The banking sector has been experiencing growth as a result of improving credit quality from post-GFC recovery. Seacoast Banking Corporation of Florida (NASDAQ:SBCF) is a small-cap bank with a market capitalisation of US$1.4b. Its profit and value are directly impacted by its borrowers’ ability to pay which is driven by the level of economic growth. This is because growth determines the stability of a borrower’s salary as well as the level of interest rates. Risk associated with repayment is measured by bad debt which is written off as an expense, impacting Seacoast Banking of Florida’s bottom line. Since the level of risky assets held by the bank impacts the attractiveness of it as an investment, I will take you through three metrics that are insightful proxies for risk.
How Good Is Seacoast Banking of Florida At Forecasting Its Risks?
Seacoast Banking of Florida’s forecasting and provisioning accuracy for its bad loans indicates it has a strong understanding of its own risk levels. If the bank provision covers more than 100% of what it actually writes off, then it is considered sensible and relatively accurate in its provisioning of bad debt. With a bad loan to bad debt ratio of 129.55%, the bank has cautiously over-provisioned by 29.55%, which illustrates a safe and prudent forecasting methodology, and its ability to anticipate the factors contributing to its bad loan levels.
How Much Risk Is Too Much?
If Seacoast Banking of Florida does not engage in overly risky lending practices, it is considered to be in good financial shape. Total loans should generally be made up of less than 3% of loans that are considered unrecoverable, also known as bad debt. Bad debt is written off as expenses when loans are not repaid which directly impacts Seacoast Banking of Florida’s bottom line. Since bad loans make up a relatively small 0.64% of total assets, the bank exhibits strict bad debt management and faces low risk of default.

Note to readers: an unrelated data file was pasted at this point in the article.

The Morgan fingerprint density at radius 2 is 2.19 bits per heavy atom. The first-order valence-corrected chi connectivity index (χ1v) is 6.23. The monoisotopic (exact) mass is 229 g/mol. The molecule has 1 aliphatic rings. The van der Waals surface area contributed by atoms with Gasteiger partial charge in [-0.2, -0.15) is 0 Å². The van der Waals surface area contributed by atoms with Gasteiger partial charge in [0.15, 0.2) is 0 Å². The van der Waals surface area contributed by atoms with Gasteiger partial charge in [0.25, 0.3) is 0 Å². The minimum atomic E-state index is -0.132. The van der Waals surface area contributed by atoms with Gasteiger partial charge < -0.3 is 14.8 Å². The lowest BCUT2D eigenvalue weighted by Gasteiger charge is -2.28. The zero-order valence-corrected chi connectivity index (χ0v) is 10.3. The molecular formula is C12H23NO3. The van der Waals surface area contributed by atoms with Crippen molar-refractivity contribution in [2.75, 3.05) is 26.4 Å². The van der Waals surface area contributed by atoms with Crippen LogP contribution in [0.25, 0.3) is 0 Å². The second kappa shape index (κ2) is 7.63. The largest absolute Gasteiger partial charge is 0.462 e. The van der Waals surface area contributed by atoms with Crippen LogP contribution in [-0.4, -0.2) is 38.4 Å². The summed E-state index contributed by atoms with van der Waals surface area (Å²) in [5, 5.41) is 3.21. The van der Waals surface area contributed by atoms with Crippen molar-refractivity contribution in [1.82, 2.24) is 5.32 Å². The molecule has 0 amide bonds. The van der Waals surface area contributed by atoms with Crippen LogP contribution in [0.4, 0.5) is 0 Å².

How Big Is Seacoast Banking of Florida’s Safety Net?
Seacoast Banking of Florida profits from lending out its various forms of borrowings and charging interest rates. Deposits from customers tend to carry the lowest risk due to the relatively stable interest rate and amount available. Generally, the higher level of deposits a bank retains, the less risky it is deemed to be. Seacoast Banking of Florida’s total deposit level of 89% of its total liabilities is very high and is well-above the sensible level of 50% for financial institutions. This may mean the bank is too cautious with its level of its safer form of borrowing and has plenty of headroom to take on risker forms of liability.
The recent acquisition is expected to bring more opportunities for SBCF, which in turn should lead to stronger growth. I would stay up-to-date on how this decision will affect the future of the business in terms of earnings growth and financial health. I’ve bookmarked SBCF’s company page on Simply Wall St to stay informed with changes in outlook and valuation. This is also the source of data for this article. The three main sections I’d recommend you check out are:
- Future Outlook: What are well-informed industry analysts predicting for SBCF’s future growth? Take a look at our free research report of analyst consensus for SBCF’s outlook.
- Valuation: What is SBCF worth today? Has the future growth potential already been factored into the price? The intrinsic value infographic in our free research report helps visualize whether SBCF is currently mispriced by the market.
- Other High-Performing Stocks: Are there other stocks that provide better prospects with proven track records? Explore our free list of these great stocks here.
To help readers see past the short term volatility of the financial market, we aim to bring you a long-term focused research analysis purely driven by fundamental data. Note that our analysis does not factor in the latest price-sensitive company announcements.
The author is an independent contributor and at the time of publication had no position in the stocks mentioned. For errors that warrant correction please contact the editor at firstname.lastname@example.org.